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We have to trust them, but they must also know...: A corpus-based investigation of the core modal must and the emerging modals have to and have got to in newspapers and social media by Swedes
Linnaeus University, Faculty of Arts and Humanities, Department of Languages.
2015 (English)Independent thesis Basic level (degree of Bachelor), 10 credits / 15 HE creditsStudent thesis
Abstract [en]

The aim of this study is to examine to what extent Swedish writers, who write in English, use the modals must, have to and have got to. The hypothesis being tested argues that the core modal must is not being challenged by the emerging modals have to and have got to in this non-native variety of English. The objective of this thesis is to be accomplished by attempting to answer the following research questions: 1) What is the frequency and usage of the English modals must, have to and have got to in the material? 2) How do the frequencies in the Swedish material compare with the frequencies in the British and American corpora and to the previous studies? 3) How do the Swedish writers use the modals with regard to epistemic and deontic meaning? The study is corpus based, and the corpora used consist of Swedish newspapers in English (SWENC) and material from blogs and tweets which are written in English by Swedes (SESMC). These are compared with the press sub-corpora in BE06 (the British 2006 corpus of CQP web at Lancaster) and in AE06 (the American 2006 corpus of CQP web at Lancaster), which represent British and American native varieties of English. The method is quantitative and the results are presented after the process of normalization. The results show that must, have to and have got to are used in SWENC and SESMC although, to greatly varying degrees. The core modal must is more frequently used in the Swedish corpus than in the British and American sub-corpora. The emerging modal have to is used more frequently than must in all three corpora. The second emerging modal have got to is very seldomly used. Additionally, a qualitative examination of the modals and their meanings reveal that the writers in SWENC and SESMC use the older modal must alongside the newer have to and newest modal have got to, but with a preference for a toned-down style of language. The conclusion drawn is that the core modal must is indeed being challenged by the emerging modal have to even in the non-native variety of English.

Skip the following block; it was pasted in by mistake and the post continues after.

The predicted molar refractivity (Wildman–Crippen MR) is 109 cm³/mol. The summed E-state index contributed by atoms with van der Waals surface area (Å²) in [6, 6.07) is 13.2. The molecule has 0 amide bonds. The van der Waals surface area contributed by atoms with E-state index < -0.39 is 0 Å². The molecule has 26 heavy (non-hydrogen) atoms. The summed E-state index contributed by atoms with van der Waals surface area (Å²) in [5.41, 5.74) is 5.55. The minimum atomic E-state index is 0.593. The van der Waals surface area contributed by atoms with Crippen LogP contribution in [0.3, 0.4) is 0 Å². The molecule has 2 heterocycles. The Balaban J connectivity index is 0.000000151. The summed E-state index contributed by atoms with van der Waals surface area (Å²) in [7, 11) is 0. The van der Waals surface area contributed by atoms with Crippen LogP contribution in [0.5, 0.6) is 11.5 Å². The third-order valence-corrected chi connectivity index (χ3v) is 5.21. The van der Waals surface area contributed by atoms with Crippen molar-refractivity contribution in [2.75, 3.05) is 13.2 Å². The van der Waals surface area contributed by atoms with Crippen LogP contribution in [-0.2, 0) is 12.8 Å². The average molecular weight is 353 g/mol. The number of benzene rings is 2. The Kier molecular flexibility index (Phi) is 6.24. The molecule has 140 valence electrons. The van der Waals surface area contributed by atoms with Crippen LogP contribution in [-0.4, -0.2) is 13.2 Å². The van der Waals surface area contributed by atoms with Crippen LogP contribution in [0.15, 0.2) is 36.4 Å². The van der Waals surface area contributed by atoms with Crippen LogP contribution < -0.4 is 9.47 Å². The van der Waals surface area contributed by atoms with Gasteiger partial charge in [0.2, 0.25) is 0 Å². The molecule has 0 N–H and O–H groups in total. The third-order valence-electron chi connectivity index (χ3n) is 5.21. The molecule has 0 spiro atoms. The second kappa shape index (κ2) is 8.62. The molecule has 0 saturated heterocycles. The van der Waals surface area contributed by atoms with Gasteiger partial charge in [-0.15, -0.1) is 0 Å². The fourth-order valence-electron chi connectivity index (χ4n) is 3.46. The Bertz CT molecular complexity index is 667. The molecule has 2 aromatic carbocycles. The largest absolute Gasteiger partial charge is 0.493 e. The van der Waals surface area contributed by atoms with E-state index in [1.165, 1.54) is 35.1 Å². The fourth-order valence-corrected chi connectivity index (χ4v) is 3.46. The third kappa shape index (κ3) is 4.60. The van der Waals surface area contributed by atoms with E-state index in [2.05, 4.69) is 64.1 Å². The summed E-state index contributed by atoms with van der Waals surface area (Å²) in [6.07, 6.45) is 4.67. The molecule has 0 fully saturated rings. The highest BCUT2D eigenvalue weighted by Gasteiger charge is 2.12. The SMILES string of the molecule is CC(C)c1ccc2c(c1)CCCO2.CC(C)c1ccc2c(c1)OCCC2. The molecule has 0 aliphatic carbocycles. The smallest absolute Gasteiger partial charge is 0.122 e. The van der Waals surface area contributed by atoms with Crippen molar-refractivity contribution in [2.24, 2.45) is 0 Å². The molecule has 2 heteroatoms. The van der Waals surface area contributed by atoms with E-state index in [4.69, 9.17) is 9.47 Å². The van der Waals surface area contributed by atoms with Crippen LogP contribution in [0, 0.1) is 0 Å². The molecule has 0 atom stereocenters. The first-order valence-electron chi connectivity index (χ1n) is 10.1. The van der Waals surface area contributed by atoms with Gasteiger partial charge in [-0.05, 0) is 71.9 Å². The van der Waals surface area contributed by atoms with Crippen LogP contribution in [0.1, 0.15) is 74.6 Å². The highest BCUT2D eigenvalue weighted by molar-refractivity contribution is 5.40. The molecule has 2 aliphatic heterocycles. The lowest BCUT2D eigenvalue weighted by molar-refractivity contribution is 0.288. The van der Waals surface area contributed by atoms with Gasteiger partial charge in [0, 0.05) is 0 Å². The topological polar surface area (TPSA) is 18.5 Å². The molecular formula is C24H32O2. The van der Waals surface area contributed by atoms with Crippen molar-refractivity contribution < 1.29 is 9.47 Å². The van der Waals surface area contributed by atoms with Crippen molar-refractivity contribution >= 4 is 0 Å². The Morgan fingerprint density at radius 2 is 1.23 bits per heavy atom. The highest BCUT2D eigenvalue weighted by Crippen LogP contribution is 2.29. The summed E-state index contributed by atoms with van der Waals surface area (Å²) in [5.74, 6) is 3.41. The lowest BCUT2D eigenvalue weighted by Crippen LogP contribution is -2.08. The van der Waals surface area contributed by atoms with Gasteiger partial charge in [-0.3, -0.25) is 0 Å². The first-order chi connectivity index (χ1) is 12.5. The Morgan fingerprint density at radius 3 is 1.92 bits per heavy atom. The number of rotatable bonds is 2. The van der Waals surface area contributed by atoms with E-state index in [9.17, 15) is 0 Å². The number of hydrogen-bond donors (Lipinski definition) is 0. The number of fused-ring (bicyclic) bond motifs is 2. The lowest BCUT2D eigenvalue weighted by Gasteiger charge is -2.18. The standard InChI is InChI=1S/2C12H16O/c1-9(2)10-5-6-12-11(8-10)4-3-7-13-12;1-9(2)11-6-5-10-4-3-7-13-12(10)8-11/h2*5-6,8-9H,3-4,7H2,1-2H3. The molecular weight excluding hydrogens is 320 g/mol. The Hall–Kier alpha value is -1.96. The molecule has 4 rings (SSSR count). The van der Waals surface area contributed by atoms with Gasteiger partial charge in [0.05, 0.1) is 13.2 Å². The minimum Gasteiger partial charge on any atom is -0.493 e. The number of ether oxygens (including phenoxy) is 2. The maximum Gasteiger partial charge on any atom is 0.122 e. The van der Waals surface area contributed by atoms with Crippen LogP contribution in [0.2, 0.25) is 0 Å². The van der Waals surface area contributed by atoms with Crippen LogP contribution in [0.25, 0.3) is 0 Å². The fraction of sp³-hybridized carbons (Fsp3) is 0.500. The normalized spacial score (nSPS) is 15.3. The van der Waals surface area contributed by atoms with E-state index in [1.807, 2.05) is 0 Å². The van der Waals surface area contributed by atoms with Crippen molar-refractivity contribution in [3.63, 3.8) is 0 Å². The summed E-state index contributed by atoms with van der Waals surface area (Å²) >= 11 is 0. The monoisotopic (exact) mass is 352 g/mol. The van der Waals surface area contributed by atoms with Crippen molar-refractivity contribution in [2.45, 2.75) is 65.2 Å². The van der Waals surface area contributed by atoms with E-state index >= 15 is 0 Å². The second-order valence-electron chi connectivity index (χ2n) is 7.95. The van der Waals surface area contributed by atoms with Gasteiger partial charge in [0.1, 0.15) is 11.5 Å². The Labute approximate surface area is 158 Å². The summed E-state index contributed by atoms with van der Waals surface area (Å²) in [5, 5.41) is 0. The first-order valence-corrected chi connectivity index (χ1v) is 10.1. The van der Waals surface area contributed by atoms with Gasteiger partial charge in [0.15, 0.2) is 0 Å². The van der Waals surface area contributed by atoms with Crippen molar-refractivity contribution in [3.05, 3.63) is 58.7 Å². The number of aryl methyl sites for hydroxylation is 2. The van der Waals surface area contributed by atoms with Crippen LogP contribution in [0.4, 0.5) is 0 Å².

Place, publisher, year, edition, pages
2015.
Keyword [en]
colloquialization, core modal, corpora, emerging modal, English as a foreign language, grammaticalization, have got to, have to, modal auxiliaries, must
National Category
General Language Studies and Linguistics
Identifiers
URN: urn:nbn:se:lnu:diva-42182OAI: oai:DiVA.org:lnu-42182DiVA: diva2:802182
Subject / course
English
Supervisors
Examiners
Available from: 2015-04-14 Created: 2015-04-11 Last updated: 2018-01-11Bibliographically approved

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Department of Languages
General Language Studies and Linguistics

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CiteExportLink to record
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Citation style
  • apa
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More styles
Language
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  • nn-NB
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Output format
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